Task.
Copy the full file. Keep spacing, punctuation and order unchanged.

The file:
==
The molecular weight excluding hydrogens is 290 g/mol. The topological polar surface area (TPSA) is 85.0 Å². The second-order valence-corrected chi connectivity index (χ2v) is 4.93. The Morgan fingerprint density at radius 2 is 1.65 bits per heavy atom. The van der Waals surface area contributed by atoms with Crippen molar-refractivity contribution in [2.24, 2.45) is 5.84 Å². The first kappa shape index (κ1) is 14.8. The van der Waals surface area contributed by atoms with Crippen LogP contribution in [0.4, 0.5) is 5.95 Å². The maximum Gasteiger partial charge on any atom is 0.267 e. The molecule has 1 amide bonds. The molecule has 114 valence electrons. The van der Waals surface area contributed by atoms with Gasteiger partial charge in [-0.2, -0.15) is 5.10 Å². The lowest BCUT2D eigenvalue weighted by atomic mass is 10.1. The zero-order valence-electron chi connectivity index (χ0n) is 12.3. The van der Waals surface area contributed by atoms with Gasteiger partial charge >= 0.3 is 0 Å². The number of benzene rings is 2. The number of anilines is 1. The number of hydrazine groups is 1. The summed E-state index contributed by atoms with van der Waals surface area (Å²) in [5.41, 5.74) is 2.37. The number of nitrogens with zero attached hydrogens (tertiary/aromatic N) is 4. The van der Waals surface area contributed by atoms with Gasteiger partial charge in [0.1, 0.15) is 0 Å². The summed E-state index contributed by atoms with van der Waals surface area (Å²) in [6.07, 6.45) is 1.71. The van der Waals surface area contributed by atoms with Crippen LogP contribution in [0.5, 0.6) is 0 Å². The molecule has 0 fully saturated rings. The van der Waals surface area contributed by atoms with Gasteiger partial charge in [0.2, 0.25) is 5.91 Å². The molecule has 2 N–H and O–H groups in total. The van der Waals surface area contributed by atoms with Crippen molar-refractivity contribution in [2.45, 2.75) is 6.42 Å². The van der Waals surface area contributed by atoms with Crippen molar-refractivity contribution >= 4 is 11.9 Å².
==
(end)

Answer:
The molecular weight excluding hydrogens is 290 g/mol. The topological polar surface area (TPSA) is 85.0 Å². The second-order valence-corrected chi connectivity index (χ2v) is 4.93. The Morgan fingerprint density at radius 2 is 1.65 bits per heavy atom. The van der Waals surface area contributed by atoms with Crippen molar-refractivity contribution in [2.24, 2.45) is 5.84 Å². The first kappa shape index (κ1) is 14.8. The van der Waals surface area contributed by atoms with Crippen LogP contribution in [0.4, 0.5) is 5.95 Å². The maximum Gasteiger partial charge on any atom is 0.267 e. The molecule has 1 amide bonds. The molecule has 114 valence electrons. The van der Waals surface area contributed by atoms with Gasteiger partial charge in [-0.2, -0.15) is 5.10 Å². The lowest BCUT2D eigenvalue weighted by atomic mass is 10.1. The zero-order valence-electron chi connectivity index (χ0n) is 12.3. The van der Waals surface area contributed by atoms with Gasteiger partial charge >= 0.3 is 0 Å². The number of benzene rings is 2. The number of anilines is 1. The number of hydrazine groups is 1. The summed E-state index contributed by atoms with van der Waals surface area (Å²) in [5.41, 5.74) is 2.37. The number of nitrogens with zero attached hydrogens (tertiary/aromatic N) is 4. The van der Waals surface area contributed by atoms with Gasteiger partial charge in [0.1, 0.15) is 0 Å². The summed E-state index contributed by atoms with van der Waals surface area (Å²) in [6.07, 6.45) is 1.71. The van der Waals surface area contributed by atoms with Crippen LogP contribution in [0.5, 0.6) is 0 Å². The molecule has 0 fully saturated rings. The van der Waals surface area contributed by atoms with Gasteiger partial charge in [0.2, 0.25) is 5.91 Å². The molecule has 2 N–H and O–H groups in total. The van der Waals surface area contributed by atoms with Crippen molar-refractivity contribution in [2.45, 2.75) is 6.42 Å². The van der Waals surface area contributed by atoms with Crippen molar-refractivity contribution >= 4 is 11.9 Å².